In March, as we all impatiently waited for spring to arrive, I brought a huge bag of silk flowers to the classroom for the kids to explore. With snow on the ground and colder than average temperatures outside, we had colorful little reminders inside that spring *should* soon be on its way.
Initially, my idea for the flowers was to sort by color and create rainbow designs and patterns, but my students had different ideas... and began cooking with them in the play kitchen area one day during yet another indoor recess. They made a colorful mess of flowers filling every pot, pan and cup available. The kids served up flower tea, flower muffins, flower cake, flower pie, flower pizza and much more! My students became a little obsessed with the flower cooking so I began exploring how I could sneak in a little play-based math practice.
At first, I scribbled some quick Flower Pie recipes on scrap paper with markers and showed them how they could record their own recipes by drawing pictures.
The following weekend, I sat down and created this huge pack (there are over 100 pages!) of play-based math activities using silk flowers and other materials that can easily be found at the Dollar Tree (or maybe even things you already have in your own kitchen at home or supply closet at school)! I introduced the activities a few weeks ago and they've been a huge hit.
Since I have such a wide range of ages and abilities in my own classroom, I created activities that are easily differentiated and enticing to students between Preschool and Kindergarten age.The simplest activities focus on visual perception and include a sort by color or size activity with printable vases for sorting...
... and many activities that focus on visual perception and copying skills.
There are over 50 different recipe cards that focus on counting and creating sets of up to 10 items. Recipe cards for quantities 1-5 and 5-10 are included for flower pie, flower pizza and flower ice cream!
Each activity also has a 'make your own' option (in color or black and white) where students can fill in the numerals to create their own recipes, place the flowers on or draw a picture of their recipe.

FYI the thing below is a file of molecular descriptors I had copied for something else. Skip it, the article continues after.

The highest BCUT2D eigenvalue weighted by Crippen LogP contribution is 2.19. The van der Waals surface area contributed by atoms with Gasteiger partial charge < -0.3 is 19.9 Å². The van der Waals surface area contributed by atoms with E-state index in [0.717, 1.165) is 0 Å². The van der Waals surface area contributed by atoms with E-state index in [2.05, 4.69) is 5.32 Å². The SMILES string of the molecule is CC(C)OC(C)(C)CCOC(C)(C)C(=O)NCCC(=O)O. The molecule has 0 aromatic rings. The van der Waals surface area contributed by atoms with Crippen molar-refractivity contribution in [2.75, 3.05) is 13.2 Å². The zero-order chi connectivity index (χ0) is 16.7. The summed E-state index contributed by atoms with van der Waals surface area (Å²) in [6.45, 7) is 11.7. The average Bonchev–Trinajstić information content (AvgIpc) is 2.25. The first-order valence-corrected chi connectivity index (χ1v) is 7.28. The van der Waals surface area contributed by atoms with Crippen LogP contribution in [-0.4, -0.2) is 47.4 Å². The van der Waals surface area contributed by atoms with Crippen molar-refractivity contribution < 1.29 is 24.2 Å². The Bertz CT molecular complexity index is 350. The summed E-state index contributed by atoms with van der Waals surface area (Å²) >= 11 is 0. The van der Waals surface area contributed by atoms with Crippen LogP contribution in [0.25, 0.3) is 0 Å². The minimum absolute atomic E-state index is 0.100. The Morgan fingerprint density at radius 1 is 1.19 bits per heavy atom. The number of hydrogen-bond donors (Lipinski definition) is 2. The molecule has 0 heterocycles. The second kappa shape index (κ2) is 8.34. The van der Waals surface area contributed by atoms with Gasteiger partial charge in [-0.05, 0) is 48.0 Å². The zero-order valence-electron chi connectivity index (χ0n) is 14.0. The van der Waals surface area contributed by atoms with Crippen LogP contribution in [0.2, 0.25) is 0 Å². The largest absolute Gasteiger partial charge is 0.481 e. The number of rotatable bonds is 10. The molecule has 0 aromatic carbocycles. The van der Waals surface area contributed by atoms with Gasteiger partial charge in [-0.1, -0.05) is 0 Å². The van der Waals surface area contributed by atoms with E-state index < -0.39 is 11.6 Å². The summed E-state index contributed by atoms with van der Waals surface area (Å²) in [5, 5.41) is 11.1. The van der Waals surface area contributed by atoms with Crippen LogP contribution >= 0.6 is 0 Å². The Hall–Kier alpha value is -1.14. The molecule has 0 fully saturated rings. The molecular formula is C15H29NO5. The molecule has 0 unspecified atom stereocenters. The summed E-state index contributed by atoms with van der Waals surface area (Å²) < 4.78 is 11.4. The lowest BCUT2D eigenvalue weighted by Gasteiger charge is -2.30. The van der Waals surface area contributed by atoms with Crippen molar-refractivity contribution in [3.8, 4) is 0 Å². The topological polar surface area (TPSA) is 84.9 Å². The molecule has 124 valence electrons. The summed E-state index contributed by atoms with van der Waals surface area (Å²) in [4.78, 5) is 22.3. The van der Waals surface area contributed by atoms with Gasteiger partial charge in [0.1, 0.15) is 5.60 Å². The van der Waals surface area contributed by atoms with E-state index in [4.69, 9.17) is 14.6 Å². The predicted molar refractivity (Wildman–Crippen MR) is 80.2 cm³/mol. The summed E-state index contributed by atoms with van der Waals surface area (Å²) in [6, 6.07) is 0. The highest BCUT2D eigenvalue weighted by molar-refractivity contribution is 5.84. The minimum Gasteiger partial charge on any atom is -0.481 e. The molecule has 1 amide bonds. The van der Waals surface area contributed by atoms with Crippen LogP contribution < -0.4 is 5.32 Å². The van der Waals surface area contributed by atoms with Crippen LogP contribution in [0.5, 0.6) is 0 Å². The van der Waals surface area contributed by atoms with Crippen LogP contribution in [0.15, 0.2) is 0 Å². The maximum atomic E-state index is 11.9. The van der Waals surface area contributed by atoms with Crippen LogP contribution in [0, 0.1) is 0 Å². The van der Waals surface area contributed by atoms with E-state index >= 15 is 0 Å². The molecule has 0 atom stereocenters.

You'll need to purchase an assortment of silk flowers and some inexpensive props to go with the activities. Silk flowers can be found relatively cheaply at the Dollar Tree; look for stems that have smaller flowers with many blooms for the counting activities. You'll need the following colors: pink, red, orange, yellow, blue, purple and white. Blue flowers were the most difficult to find, but with a little searching I was able to find enough. I bought about 2 stems of flowers for each color spending between $12-14. Leave the flowers on the stems for the color, size and counting vases activities; remove the flowers from the stem for the recipe card activities.
Depending on which activities you want to do with your group, you might need a pie pan, a pizza pan, a muffin tin with 6 spaces and a muffin tin with 12 spaces; I found everything except the 12 space muffin tin at the Dollar Tree. I think that I purchased my 12 space muffin tin from a thrift store for less than $2.
Lastly, I made a pie crust and pizza crust for my activities out of an old tan sweater by tracing my pan and cutting out a circle. If you don't have an old tan sweater (who knows why I had it laying around!) you could use tan felt or fleece from the fabric store (the edges of these fabrics will not fray and do not need to be hemmed); take your pan to the store with you so you know exactly how much to buy.
I also made this lattice-top crust (completely optional!) for my activity by cutting a second circle into 1/4-1/2" strips, arranging them in a crisscross, over/under pattern and hot gluing where the strips overlapped.
Check out this YouTube video for instructions on how to make a lattice-top crust design:
Most of the material prep is pretty simple. Just print, laminate and cut. If you print the recipe cards as they are, most of them are 1/2 a page (2 per page). I found that I preferred most of them smaller and adjusted my print settings to include two pages per sheet (4 cards per page); printing the cards smaller also saves on supplies including ink, card stock and lamination!
If you're not sure how to adjust the print size to two pages per sheet, this video by 3rdGrThoughts explains it well: